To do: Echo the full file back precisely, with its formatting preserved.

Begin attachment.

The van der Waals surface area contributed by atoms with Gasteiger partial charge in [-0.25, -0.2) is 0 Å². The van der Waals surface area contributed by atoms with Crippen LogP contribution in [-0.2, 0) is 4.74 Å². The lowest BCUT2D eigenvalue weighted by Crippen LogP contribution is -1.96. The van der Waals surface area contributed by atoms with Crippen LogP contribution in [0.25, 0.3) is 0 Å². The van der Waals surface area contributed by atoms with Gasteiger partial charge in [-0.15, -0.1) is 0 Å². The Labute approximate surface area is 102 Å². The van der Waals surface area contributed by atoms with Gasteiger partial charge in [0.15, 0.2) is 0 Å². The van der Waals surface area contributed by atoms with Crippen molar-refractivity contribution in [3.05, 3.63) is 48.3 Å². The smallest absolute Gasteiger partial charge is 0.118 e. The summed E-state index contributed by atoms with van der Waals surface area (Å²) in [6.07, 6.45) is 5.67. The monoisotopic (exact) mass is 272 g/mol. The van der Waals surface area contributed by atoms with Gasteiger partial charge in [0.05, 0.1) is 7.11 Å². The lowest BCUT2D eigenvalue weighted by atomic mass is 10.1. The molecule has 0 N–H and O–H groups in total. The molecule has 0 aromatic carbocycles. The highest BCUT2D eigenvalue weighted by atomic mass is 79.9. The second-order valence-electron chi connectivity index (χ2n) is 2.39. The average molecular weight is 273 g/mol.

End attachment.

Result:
The van der Waals surface area contributed by atoms with Gasteiger partial charge in [-0.25, -0.2) is 0 Å². The van der Waals surface area contributed by atoms with Crippen LogP contribution in [-0.2, 0) is 4.74 Å². The lowest BCUT2D eigenvalue weighted by Crippen LogP contribution is -1.96. The van der Waals surface area contributed by atoms with Crippen LogP contribution in [0.25, 0.3) is 0 Å². The van der Waals surface area contributed by atoms with Gasteiger partial charge in [-0.15, -0.1) is 0 Å². The Labute approximate surface area is 102 Å². The van der Waals surface area contributed by atoms with Gasteiger partial charge in [0.15, 0.2) is 0 Å². The van der Waals surface area contributed by atoms with Crippen molar-refractivity contribution in [3.05, 3.63) is 48.3 Å². The smallest absolute Gasteiger partial charge is 0.118 e. The summed E-state index contributed by atoms with van der Waals surface area (Å²) in [6.07, 6.45) is 5.67. The monoisotopic (exact) mass is 272 g/mol. The van der Waals surface area contributed by atoms with Gasteiger partial charge in [0.05, 0.1) is 7.11 Å². The lowest BCUT2D eigenvalue weighted by atomic mass is 10.1. The molecule has 0 N–H and O–H groups in total. The molecule has 0 aromatic carbocycles. The highest BCUT2D eigenvalue weighted by atomic mass is 79.9. The second-order valence-electron chi connectivity index (χ2n) is 2.39. The average molecular weight is 273 g/mol.